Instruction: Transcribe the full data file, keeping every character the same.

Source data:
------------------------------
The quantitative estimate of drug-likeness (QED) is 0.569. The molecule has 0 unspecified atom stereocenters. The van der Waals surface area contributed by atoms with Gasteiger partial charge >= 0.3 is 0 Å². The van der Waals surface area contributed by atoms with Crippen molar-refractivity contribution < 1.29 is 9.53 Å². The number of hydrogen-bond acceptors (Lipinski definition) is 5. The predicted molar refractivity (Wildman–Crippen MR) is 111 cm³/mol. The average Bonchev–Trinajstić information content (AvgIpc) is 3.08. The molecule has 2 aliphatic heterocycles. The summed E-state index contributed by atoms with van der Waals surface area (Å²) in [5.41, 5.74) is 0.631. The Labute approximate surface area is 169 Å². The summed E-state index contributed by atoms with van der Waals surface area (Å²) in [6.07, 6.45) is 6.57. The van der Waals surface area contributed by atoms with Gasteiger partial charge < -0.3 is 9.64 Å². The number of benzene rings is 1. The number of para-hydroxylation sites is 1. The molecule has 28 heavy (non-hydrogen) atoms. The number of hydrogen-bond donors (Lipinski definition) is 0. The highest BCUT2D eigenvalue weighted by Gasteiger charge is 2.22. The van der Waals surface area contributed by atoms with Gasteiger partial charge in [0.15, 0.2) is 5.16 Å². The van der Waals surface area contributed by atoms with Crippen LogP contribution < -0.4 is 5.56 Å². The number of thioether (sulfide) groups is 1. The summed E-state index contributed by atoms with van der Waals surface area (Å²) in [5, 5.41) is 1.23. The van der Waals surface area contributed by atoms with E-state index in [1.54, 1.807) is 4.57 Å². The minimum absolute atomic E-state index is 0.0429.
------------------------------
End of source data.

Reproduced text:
The quantitative estimate of drug-likeness (QED) is 0.569. The molecule has 0 unspecified atom stereocenters. The van der Waals surface area contributed by atoms with Gasteiger partial charge >= 0.3 is 0 Å². The van der Waals surface area contributed by atoms with Crippen molar-refractivity contribution < 1.29 is 9.53 Å². The number of hydrogen-bond acceptors (Lipinski definition) is 5. The predicted molar refractivity (Wildman–Crippen MR) is 111 cm³/mol. The average Bonchev–Trinajstić information content (AvgIpc) is 3.08. The molecule has 2 aliphatic heterocycles. The summed E-state index contributed by atoms with van der Waals surface area (Å²) in [5.41, 5.74) is 0.631. The Labute approximate surface area is 169 Å². The summed E-state index contributed by atoms with van der Waals surface area (Å²) in [6.07, 6.45) is 6.57. The van der Waals surface area contributed by atoms with Gasteiger partial charge < -0.3 is 9.64 Å². The number of benzene rings is 1. The number of para-hydroxylation sites is 1. The molecule has 28 heavy (non-hydrogen) atoms. The number of hydrogen-bond donors (Lipinski definition) is 0. The highest BCUT2D eigenvalue weighted by Gasteiger charge is 2.22. The van der Waals surface area contributed by atoms with Gasteiger partial charge in [0.15, 0.2) is 5.16 Å². The van der Waals surface area contributed by atoms with Crippen LogP contribution < -0.4 is 5.56 Å². The number of thioether (sulfide) groups is 1. The summed E-state index contributed by atoms with van der Waals surface area (Å²) in [5, 5.41) is 1.23. The van der Waals surface area contributed by atoms with E-state index in [1.54, 1.807) is 4.57 Å². The minimum absolute atomic E-state index is 0.0429.